March 25, 2010 |
Roof-rattling performances of Mahler symphonies aren't exactly unknown in these parts. So what set the Mahler Symphony No. 2 ("Resurrection") performance apart from most Tuesday at the Kimmel Center was not its majesty (not to be blase about that) but its fully realized point of view. That, perhaps, could come only from decades of Mahler performance tradition and a long relationship between conductor and players - Michael Tilson Thomas and the San Francisco Symphony Orchestra. Every micro-phase in this massive, 90-minute work for large orchestra, chorus, and vocal soloists was crystallized in sound, manner, and gesture.
December 14, 2009 |
Symphony in C was only a fraction of its usual size on Saturday, but not because of New Jersey State Council on the Arts budget cuts last week. The long-planned program built around Baroque-period specialist Julianne Baird called for smaller forces - no consolation for the $194,000 in grants, awarded in July, that are now officially frozen with little indication of when (if ever) they'll thaw. That's 20 percent of the orchestra's $900,000 budget, and because grants encourage immediate spending, staff has been hired, concerts announced, and subscriptions sold.
October 9, 2009 |
(Warning: This article contains mild video game jargon which may be unintelligible to some parents.) Pong; Pizzicato. Tetris; Triangle. OutRun; Orchestra. Game over. There's a little more to it, but that's the general cheat code for Video Games Live, the multimedia riff on video games playing two shows Sunday at the Kimmel Center. The format marries two unlikely cultural phenomena: the very old and struggling-for-relevance symphony orchestra with the small and inscrutable glowing box you can't seem to pry from your 9-year-old's hands.
October 5, 2009 |
Shostakovich's 1943 Symphony No. 8 is one in a handful of works that fathom the trauma of the 20th century with a boldness and originality so fearless that it's not often performed around here. However compelling Symphony in C's performance was on Saturday in Rutgers University-Camden's Gordon Theater, it went far to explain why: Once the steep musical challenges are met, you're entering a World War II-era abyss that not everyone (players or audience) can or will inhabit. Full of gargantuan war-inspired orchestral effects that prompt a visceral response from any alert musician, the symphony also requires a kind of life experience that the conservatory-age Symphony in C musicians can't be expected to have.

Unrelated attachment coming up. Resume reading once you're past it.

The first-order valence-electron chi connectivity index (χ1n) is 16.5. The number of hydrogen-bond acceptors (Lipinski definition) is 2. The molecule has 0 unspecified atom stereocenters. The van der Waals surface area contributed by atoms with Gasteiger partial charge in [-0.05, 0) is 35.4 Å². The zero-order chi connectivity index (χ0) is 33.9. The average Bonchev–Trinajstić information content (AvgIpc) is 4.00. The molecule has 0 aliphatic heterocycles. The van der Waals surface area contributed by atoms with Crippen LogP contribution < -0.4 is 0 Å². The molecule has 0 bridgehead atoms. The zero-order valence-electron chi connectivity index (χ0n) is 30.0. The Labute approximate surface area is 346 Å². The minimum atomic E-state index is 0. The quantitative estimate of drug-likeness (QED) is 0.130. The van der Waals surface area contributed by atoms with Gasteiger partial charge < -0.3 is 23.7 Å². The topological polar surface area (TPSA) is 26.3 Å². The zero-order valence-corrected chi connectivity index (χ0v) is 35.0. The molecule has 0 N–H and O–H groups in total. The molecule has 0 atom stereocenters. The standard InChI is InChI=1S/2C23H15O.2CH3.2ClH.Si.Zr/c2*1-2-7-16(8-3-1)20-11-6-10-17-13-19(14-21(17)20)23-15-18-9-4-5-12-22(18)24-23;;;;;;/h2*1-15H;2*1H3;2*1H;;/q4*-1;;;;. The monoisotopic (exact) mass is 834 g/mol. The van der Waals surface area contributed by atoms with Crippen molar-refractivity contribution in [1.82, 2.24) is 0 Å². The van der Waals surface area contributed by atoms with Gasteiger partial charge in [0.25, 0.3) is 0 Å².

September 22, 2009 |
Few conductors have gone beyond the outer edges of Franz Josef Haydn's vast continent of symphonies in this 200th anniversary year of his death. As great as it is to hear programs that mainstream Haydn - Mariss Jansons pairs Symphony No. 100 ("Military") with Shostakovich's portrait of military-dominated Russia in his Symphony No. 10 - the Chamber Orchestra of Philadelphia's Ignat Solzhenitsyn went deep into Haydn's heartland with Symphonies Nos. 16 and 49 in the season's opening concert.
August 9, 2009 |
His supple hands would be the envy of a violinist of 30. Which Jerome Wigler was - 59 years ago. At 89, Wigler is the oldest full-time musician at the Philadelphia Orchestra, and easily the oldest member of any of the nation's "Big Five" symphonies (New York, Boston, Cleveland, Chicago, and Philadelphia). He's been with the Philadelphia Orchestra since 1951, playing for the likes of Arturo Toscanini, Sergei Rachmaninoff, Eugene Ormandy, Wolfgang Sawallisch, and Igor Stravinsky.
June 11, 2009 |
Philadelphia-based conductor Rossen Milanov is now up to four orchestra positions, with his appointment this week to the Princeton Symphony Orchestra. Best known as associate conductor of the Philadelphia Orchestra and music director of Camden's Symphony in C, Milanov was made music director of the Princeton Symphony Orchestra in a series of announcements that assured he would not be giving up his current commitments. He reportedly is contracted for three years with the Princeton orchestra, which marks its 30th anniversary this season.
April 29, 2009 |
It was the end of the school year and the night before a Carnegie Hall gig with concert repertoire that thrives on heat. So the Curtis Symphony Orchestra was all but guaranteed to rearrange your hair Monday at the Kimmel Center, even without Paavo J?rvi. The ever-rising chief conductor of Orchestre de Paris and the other CSO (the Cincinnati Symphony Orchestra) canceled in the weeks following his drunken-driving arrest and ensuing court proceedings. More-than-capable Michael Stern led the heavy 2 1/2-hour program that was most notable for Prokofiev's Sinfonia concertante (Op. 125)
April 18, 2009 |
Stokowski would have loved it. In his vague accent, he would have lauded it as classical music embracing new technology, a promising new future for an old art form. And to the extent that it brought attention to classical music, Wednesday night's debut in Carnegie Hall of the YouTube Symphony Orchestra must be considered a good thing. The orchestra, funded by Google, was created through a months-long process of online video auditions submitted by thousands of amateur and professional musicians around the world.
December 9, 2008 |
Ignat Solzhenitsyn finds his repertoire close to the heart. His programs with the Chamber Orchestra of Philadelphia trace to some deeply personal event or connection. In the ensemble's concert Sunday at the Perelman Theater, he led the premiere of Vladimir Martynov's De Profundis, a work dedicated to his late father. But, in leading two of Mendelssohn's teenage symphonies, he was returning to his own student discoveries of these extraordinary pieces. These programs are a kind of self-portraiture.